Just yesterday, in his first address to his new cabinet, the prime minister outlined the axes of the government’s plan to create a new social state. “That is where the (ideological) core of our policy will be judged,” he said
At the very same time, reality was belying him. According to official data of the Regulatory Authority for Energy, published by Ta Nea, the number of households where electricity was cut off rose by 313 percent over the last three years.

That huge increase reminds one of the fact that when social sensitivity becomes a profession, as it did with this government, it rarely bears results. Those who exploited even a death with a coal-burning heater, accusing the government of callousness, today are busy cutting off the electricity supply of those unable to pay their debts, as they are victims of the brutal over-taxation of their income.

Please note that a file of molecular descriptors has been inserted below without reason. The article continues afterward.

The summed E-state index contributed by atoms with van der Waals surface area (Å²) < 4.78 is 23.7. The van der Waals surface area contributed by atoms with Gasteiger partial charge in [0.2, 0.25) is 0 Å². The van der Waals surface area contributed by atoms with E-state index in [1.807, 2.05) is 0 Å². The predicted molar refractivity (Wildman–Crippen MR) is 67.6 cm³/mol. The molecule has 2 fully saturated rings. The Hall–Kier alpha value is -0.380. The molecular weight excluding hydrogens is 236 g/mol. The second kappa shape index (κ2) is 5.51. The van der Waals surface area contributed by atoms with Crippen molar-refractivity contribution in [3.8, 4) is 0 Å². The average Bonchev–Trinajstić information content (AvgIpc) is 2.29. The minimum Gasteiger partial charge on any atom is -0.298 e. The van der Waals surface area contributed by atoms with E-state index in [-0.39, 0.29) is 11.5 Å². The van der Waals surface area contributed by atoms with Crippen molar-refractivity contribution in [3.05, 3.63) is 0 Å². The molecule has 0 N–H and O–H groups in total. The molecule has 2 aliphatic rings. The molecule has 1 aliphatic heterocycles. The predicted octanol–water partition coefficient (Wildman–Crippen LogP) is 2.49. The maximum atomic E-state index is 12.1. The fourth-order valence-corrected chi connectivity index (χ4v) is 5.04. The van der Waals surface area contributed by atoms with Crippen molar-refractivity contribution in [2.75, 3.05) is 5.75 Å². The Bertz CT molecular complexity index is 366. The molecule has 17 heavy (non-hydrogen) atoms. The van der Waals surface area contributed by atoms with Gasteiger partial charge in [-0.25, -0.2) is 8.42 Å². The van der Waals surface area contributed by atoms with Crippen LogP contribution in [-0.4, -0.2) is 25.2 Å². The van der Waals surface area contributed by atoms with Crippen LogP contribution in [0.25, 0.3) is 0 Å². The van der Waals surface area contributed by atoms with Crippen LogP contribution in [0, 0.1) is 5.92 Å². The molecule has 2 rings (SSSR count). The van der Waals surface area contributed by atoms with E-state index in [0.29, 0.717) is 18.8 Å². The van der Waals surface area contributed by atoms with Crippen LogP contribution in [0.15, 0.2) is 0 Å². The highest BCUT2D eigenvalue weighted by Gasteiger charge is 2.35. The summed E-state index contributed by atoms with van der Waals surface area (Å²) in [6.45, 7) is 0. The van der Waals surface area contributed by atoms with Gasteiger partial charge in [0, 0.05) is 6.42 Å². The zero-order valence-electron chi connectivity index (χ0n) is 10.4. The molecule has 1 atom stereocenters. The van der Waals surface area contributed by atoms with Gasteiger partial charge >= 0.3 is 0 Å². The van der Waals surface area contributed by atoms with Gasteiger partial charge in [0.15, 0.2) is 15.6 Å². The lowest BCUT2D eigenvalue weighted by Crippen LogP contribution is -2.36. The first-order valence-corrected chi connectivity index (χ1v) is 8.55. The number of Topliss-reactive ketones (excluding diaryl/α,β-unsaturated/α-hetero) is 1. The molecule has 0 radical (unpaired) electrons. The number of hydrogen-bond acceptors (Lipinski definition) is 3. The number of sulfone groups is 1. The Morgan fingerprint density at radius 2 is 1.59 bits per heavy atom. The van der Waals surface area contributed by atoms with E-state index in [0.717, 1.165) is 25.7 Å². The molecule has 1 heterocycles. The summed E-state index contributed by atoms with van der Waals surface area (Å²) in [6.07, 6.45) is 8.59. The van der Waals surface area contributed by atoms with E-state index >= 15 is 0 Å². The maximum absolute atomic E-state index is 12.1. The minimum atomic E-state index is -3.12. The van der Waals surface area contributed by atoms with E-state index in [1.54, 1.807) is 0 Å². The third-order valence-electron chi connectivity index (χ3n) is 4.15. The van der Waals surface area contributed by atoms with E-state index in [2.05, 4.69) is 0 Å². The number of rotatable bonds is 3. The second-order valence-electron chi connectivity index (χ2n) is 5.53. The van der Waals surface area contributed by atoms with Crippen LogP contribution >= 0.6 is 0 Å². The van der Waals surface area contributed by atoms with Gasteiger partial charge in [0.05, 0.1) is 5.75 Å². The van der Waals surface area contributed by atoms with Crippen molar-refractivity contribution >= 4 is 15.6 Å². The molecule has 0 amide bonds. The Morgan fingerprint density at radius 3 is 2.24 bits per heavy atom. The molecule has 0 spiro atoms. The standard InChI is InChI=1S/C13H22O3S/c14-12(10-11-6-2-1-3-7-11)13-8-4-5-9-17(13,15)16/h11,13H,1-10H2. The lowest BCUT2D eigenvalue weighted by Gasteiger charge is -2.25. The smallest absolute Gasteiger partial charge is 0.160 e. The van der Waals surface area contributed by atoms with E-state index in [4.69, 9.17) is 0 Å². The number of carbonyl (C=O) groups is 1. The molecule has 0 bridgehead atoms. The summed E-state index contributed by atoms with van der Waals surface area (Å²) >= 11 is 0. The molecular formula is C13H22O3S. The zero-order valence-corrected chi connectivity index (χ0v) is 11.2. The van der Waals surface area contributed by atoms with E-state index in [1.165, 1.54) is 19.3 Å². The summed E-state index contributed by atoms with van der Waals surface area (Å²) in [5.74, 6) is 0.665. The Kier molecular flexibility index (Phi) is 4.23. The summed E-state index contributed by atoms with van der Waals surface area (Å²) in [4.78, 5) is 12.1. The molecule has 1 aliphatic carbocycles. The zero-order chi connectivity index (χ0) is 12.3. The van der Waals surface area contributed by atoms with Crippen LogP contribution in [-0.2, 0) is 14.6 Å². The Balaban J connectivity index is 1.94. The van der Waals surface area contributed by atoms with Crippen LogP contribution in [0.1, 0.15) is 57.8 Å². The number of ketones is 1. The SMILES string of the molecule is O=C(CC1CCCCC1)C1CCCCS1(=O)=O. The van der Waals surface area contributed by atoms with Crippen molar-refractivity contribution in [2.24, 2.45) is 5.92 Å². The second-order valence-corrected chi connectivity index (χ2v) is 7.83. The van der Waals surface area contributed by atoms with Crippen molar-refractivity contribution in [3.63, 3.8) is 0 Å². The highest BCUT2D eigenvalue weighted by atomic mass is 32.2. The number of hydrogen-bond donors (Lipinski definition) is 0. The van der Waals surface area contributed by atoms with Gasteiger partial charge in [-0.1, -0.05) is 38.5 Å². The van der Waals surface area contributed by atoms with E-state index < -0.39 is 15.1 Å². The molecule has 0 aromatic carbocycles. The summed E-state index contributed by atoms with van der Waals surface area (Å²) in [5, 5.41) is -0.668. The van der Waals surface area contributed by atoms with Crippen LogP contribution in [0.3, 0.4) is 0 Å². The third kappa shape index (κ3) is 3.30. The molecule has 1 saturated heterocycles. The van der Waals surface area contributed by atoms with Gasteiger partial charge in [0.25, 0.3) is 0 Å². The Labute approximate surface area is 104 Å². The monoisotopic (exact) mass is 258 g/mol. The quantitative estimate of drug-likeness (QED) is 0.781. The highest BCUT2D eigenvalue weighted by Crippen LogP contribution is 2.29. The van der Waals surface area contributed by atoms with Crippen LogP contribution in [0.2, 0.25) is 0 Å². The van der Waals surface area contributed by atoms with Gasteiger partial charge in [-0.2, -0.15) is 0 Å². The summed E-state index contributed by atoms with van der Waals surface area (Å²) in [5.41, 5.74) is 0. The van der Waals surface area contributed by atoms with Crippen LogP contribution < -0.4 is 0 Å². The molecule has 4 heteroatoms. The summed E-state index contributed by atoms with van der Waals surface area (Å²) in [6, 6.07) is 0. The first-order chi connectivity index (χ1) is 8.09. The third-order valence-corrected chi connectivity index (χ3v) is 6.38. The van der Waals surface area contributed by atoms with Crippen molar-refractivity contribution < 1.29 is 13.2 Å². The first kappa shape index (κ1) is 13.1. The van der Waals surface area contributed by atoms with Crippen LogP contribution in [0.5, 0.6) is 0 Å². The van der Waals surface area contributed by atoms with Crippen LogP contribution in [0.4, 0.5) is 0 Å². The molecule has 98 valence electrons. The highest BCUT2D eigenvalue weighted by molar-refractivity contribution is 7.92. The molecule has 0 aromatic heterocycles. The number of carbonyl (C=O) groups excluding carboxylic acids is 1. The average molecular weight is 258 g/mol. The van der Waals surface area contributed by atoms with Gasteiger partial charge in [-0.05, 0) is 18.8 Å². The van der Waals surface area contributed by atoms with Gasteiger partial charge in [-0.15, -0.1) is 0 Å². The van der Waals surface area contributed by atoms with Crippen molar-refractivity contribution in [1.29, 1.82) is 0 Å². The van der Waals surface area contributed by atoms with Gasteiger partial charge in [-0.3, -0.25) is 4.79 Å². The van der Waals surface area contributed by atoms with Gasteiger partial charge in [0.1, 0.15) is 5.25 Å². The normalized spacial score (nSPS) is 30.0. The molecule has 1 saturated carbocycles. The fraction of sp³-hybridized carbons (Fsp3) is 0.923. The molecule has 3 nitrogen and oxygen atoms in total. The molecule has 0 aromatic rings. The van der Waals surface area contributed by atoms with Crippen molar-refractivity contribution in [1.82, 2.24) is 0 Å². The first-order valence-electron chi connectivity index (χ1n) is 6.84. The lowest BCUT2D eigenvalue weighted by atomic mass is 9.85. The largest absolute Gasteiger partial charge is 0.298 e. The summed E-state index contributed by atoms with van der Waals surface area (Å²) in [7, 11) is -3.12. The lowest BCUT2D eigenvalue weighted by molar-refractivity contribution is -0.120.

The steep rise in energy cut-offs over the last three years shows something more. Social policy in practice does not require grand rhetoric, but rather systematic efforts to find the funds to relieve the have-nots.

It requires focusing on the target rather than offering great promises, and a methodical effort rather that easy accusations.

Otherwise, sensitivity is nothing but hypocrisy and hollow words, which citizens have heard again and again, and have again and again seen their hopes and expectations dashed in the harshest manner.